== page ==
Do creams with “plant stem cells” help to fade scars?

The phenomenon of callus creation from differentiated adult plant cells was described for the first time in 1902 by the Austrian botanist, Gottlieb Haberlandt [5]. He suggested that the individual plant cell is able to regenerate the entire plant. This itself was demonstrated in 1958 by cloning a carrot from in vitro cultivated carrot cells [6]. Since then, many articles have been published dedicated to regeneration of the entire plant from the cultivated cells and/or tissues. The callus creation process is one stage of somatic embryogenesis (i.e., formation of a zygote without fertilization) and the plant cells are subjected to dedifferentiation to again become stem cells capable of producing a new tissue or even an entire organ. The WUS protein is responsible for turning somatic cells back into stem cells. Research shows that cytokines are responsible for the production of stems from a callus, while auxins are responsible for the production of roots [6]. (from Plant stem cells in cosmetics: current trends and future directions, Future Sci OA. 2017 Nov; 3(4): FSO226. doi: 10.4155/fsoa-2017–0026)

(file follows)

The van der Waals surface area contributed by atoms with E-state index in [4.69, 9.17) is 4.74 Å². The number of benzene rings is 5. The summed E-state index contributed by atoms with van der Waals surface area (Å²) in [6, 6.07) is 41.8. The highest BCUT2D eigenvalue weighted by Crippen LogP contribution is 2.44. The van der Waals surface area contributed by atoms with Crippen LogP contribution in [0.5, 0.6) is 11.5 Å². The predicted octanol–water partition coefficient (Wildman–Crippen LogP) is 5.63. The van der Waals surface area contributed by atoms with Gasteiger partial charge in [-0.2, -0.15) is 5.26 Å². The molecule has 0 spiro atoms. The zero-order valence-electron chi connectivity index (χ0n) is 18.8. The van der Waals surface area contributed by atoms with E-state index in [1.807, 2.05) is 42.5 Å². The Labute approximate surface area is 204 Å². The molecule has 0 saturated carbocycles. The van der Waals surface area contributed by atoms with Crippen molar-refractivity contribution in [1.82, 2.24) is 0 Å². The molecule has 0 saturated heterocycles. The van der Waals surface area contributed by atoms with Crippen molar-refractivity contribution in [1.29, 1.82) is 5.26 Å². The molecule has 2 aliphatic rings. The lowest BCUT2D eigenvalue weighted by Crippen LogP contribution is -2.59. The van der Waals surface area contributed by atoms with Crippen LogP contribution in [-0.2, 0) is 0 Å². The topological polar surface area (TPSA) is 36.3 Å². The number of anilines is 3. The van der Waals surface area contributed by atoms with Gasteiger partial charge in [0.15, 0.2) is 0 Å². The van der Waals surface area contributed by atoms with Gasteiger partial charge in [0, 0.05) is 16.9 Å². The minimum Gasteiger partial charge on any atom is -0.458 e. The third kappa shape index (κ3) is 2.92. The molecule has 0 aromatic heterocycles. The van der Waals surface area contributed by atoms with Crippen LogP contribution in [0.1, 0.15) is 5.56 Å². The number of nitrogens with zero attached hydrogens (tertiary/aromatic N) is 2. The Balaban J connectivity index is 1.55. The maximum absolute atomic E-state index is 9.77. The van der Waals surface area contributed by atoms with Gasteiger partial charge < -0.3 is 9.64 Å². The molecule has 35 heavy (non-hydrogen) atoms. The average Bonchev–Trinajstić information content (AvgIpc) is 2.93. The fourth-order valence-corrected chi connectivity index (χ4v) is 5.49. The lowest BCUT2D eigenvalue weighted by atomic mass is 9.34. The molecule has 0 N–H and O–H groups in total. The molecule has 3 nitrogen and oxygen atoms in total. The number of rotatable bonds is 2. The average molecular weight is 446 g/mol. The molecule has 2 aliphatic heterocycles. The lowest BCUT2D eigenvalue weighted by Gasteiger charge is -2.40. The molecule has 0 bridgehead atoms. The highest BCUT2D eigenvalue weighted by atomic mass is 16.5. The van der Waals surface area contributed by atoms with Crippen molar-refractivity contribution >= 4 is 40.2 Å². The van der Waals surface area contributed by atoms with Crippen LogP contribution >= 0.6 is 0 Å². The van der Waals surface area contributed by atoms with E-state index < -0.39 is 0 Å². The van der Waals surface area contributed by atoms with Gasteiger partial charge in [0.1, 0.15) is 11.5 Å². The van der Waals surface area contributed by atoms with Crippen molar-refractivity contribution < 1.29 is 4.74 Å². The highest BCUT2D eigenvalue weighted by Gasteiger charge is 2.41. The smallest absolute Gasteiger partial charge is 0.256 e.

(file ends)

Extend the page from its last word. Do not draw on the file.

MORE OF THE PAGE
In fact, almost all cosmetic companies advertising to contain stem cells in their products actually contain stem cell extracts and not the live stem cells.

IAA is listed in its MSDS as mutagenic to mammalian somatic cells, and possibly carcinogenic based on animal data. It may cause adverse reproductive effects (fetotoxicity) and birth defects based on animal data. No human data as of 2008. It is listed as a potential skin, eye, and respiratory irritant, and users are warned not to ingest it. Protocols for ingestion, inhalation, and skin/eye exposure are standard for moderately poisonous compounds and include thorough rinsing in the case of skin and eyes, fresh air in the case of inhalation, and immediately contacting a physician in all cases to determine the best course of action and not to induce vomiting when of ingested. The NFPA 704 health hazard rating for IAA is 2, which denotes a risk of temporary incapacitation with intense or prolonged, but not chronic exposure, and a possibility of residual injury. [21]

IAA produces microcephaly in rats during the early stage of cerebral cortex development. IAA decreased the locomotor activities of rat embryos/fetuses; treatment with IAA and analog 1(methyl)-IAA resulted in apoptosis of neuroepithelial cell and significantly decreased brain sizes relative to body weight in embryonic rats. [22]



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